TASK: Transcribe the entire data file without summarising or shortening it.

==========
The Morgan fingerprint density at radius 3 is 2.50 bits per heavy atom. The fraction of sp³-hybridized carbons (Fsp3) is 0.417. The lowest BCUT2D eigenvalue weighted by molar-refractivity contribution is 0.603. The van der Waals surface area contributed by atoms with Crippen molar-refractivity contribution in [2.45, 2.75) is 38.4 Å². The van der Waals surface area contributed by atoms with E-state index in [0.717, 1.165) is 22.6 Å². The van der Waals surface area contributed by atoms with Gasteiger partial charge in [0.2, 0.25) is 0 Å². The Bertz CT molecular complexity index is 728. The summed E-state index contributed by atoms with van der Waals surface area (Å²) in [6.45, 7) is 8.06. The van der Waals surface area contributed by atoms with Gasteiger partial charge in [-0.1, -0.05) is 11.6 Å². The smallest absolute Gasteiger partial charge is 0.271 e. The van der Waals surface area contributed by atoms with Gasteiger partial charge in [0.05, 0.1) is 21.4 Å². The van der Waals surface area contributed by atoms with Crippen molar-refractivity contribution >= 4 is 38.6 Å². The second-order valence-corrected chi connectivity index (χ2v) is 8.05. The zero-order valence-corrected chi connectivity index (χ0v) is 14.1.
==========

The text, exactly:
The Morgan fingerprint density at radius 3 is 2.50 bits per heavy atom. The fraction of sp³-hybridized carbons (Fsp3) is 0.417. The lowest BCUT2D eigenvalue weighted by molar-refractivity contribution is 0.603. The van der Waals surface area contributed by atoms with Crippen molar-refractivity contribution in [2.45, 2.75) is 38.4 Å². The van der Waals surface area contributed by atoms with E-state index in [0.717, 1.165) is 22.6 Å². The van der Waals surface area contributed by atoms with Gasteiger partial charge in [0.2, 0.25) is 0 Å². The Bertz CT molecular complexity index is 728. The summed E-state index contributed by atoms with van der Waals surface area (Å²) in [6.45, 7) is 8.06. The van der Waals surface area contributed by atoms with Gasteiger partial charge in [-0.1, -0.05) is 11.6 Å². The smallest absolute Gasteiger partial charge is 0.271 e. The van der Waals surface area contributed by atoms with Gasteiger partial charge in [0.05, 0.1) is 21.4 Å². The van der Waals surface area contributed by atoms with Crippen molar-refractivity contribution >= 4 is 38.6 Å². The second-order valence-corrected chi connectivity index (χ2v) is 8.05. The zero-order valence-corrected chi connectivity index (χ0v) is 14.1.